Brand: Old Navy
Purchased at: Old Navy
Materials: Fabric, Plastic
Work Wearability: Good
Notes: I know, not exactly the flashy kickoff (ha!) you were expecting. But I’m doing all my shoes, from the you-paid-how-much designer heels down to plastic flats from Old Navy, and this seemed like as good a place to start as any.
Some of my shoes are going to have more interesting selection stories, but the one for these is simple: I saw them in Lucky, and I went out and bought them. Which I realize makes me sound like a brainless little shopper bee, but hear me out. I have my reasons.
You see, I am not a naturally stylish person (for conclusive proof of this fact, see here). And four years at Caltech, while excellent for learning organic chemistry, thermodynamics, and how to sleep through most of math class and wake up just for the proofs, provided exactly zero guidance in how to dress like a sane adult. So it was that I was well into my twenties and in the process of being kicked out of grad school (more on that later) that it began to occur to me that there could be more to clothing than jeans and t-shirts and Salt Water sandals, but I knew I was never going to get there on my own. So I decided to seek expert advice.
Of the myriad options, I settled on Lucky, because I liked its straightforward approach (Here are some products. Perhaps you would like to buy them.) and What Not To Wear, because it featured people who looked even worse than me. Which brings me back to the shoes (I knew we’d get here eventually). I saw these featured on a page of very similar pairs and since they a) were the only ones that cost less than fifty dollars and b) fit the WNTW edict of “pointy toes make your legs look longer,” I made my way down to Emeryville and bought them (for about $9, I think, the discount-happy folks at Old Navy having already marked them down). I bought another, similar pair in a houndstooth print at the same time, which I may get to eventually.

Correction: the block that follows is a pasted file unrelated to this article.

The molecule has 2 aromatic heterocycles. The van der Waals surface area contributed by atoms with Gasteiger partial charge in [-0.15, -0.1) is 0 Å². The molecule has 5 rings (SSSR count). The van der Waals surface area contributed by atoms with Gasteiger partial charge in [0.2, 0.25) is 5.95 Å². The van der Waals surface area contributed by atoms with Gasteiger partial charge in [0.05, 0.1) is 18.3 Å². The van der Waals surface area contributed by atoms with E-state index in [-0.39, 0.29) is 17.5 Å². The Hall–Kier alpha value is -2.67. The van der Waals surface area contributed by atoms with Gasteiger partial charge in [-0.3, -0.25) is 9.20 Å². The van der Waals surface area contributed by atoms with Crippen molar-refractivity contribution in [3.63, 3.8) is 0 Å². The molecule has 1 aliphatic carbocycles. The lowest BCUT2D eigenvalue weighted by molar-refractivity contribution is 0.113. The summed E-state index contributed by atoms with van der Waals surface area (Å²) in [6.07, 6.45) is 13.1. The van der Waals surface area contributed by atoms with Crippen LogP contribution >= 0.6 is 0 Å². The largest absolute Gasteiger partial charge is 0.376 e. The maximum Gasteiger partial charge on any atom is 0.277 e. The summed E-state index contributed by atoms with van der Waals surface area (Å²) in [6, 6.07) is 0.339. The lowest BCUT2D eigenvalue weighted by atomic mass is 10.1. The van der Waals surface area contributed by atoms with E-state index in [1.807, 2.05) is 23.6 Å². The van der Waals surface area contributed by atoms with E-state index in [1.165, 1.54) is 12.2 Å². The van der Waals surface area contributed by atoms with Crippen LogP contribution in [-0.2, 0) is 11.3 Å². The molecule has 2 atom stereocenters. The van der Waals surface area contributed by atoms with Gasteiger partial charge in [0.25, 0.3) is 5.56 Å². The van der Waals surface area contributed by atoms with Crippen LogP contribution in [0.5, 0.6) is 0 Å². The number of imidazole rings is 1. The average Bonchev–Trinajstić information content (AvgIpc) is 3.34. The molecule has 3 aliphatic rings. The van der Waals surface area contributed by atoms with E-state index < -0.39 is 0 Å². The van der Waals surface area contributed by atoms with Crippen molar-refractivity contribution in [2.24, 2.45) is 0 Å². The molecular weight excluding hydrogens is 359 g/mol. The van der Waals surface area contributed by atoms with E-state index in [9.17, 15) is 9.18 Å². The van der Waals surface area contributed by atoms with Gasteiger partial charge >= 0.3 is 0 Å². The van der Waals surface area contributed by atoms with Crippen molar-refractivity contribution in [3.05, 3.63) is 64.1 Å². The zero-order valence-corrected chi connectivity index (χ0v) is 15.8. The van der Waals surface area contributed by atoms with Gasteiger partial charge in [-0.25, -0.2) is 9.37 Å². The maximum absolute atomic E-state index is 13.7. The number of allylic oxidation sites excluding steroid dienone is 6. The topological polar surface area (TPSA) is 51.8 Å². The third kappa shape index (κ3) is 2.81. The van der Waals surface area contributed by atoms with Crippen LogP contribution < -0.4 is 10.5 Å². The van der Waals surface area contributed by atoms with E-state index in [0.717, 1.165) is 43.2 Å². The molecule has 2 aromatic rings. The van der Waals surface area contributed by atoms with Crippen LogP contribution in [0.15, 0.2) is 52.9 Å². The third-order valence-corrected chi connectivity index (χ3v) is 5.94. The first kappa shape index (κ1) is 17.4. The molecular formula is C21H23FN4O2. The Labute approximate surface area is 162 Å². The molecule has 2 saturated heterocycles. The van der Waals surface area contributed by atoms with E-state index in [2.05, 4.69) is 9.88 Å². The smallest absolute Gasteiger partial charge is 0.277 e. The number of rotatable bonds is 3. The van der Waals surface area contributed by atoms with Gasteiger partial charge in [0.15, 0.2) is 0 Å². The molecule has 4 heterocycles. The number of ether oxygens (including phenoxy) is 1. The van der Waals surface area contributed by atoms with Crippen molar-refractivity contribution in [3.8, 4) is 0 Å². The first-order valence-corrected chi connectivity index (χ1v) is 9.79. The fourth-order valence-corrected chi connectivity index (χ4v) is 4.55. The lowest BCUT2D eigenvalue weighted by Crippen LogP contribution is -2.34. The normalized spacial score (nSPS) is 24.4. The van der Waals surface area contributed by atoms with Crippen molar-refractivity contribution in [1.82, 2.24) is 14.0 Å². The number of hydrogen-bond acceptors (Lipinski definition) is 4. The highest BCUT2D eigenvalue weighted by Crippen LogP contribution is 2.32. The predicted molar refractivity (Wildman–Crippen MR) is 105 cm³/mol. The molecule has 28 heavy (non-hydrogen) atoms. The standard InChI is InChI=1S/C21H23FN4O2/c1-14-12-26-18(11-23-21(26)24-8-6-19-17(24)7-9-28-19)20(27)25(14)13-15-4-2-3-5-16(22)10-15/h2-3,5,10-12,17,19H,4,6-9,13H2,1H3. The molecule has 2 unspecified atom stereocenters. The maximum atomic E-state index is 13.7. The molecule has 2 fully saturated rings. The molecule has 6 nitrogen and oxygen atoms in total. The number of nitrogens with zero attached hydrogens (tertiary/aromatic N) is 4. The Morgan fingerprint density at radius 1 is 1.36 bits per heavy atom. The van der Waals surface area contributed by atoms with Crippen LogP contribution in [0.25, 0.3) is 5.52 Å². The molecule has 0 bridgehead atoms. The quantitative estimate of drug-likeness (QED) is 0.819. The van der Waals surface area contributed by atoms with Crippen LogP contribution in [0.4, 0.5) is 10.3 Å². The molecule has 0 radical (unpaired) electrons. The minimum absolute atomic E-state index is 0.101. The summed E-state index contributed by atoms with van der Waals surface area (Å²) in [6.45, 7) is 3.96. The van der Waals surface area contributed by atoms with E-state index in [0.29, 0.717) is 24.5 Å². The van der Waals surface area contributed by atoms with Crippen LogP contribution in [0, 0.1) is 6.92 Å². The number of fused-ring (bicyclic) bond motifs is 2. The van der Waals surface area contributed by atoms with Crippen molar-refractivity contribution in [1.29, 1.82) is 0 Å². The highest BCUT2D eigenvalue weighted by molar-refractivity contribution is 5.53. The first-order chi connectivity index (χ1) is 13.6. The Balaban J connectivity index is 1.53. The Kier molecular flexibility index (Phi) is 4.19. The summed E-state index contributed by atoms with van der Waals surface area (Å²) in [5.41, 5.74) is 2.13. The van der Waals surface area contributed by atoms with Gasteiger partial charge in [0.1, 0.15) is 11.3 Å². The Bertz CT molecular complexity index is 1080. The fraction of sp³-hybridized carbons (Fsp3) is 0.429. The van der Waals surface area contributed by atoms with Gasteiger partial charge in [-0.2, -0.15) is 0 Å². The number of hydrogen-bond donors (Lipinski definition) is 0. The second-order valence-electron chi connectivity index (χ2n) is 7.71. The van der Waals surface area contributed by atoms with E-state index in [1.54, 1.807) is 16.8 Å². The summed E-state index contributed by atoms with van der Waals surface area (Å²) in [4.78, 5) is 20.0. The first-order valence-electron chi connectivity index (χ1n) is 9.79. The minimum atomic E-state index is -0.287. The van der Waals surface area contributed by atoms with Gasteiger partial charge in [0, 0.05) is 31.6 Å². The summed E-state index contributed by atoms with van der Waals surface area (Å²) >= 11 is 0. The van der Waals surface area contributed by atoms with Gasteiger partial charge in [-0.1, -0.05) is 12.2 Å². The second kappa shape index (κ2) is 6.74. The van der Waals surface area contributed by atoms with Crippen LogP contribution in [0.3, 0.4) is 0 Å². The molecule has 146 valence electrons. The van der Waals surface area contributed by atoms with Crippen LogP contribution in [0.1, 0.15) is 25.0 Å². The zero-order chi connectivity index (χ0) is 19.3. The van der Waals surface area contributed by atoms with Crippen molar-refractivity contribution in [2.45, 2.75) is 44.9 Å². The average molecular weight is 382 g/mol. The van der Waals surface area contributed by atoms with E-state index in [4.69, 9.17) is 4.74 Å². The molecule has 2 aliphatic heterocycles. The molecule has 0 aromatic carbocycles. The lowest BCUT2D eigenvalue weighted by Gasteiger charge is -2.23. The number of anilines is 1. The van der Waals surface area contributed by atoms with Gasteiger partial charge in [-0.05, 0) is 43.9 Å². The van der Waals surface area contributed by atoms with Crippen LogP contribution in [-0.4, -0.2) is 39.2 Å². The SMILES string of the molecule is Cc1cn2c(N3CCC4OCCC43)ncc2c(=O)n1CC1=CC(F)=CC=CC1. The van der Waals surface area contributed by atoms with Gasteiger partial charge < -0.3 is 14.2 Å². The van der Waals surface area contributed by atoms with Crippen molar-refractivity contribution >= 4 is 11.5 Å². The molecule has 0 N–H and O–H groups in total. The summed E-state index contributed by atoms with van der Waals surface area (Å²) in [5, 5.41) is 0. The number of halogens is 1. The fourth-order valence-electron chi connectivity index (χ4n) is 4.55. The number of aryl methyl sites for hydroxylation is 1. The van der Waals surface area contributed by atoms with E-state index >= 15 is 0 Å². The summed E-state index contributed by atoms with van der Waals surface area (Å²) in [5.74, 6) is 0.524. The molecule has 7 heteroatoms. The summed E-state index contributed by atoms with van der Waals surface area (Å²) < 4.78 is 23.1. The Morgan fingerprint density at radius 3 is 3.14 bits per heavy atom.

I’ll admit, they’re not the world’s greatest shoes. There’s no padding to speak of, the plastic aspect means my feet can get sweaty and too much walking can make the edges rub (you can actually see that a bit in the photo– I had just worn them to Kinkos and back to get the posterboard). But they’re still kind of cute, and work-allowable (I’ll get back to this too), so they still see a certain amount of use, mostly with skirts.
Because, you know, they make my legs look longer.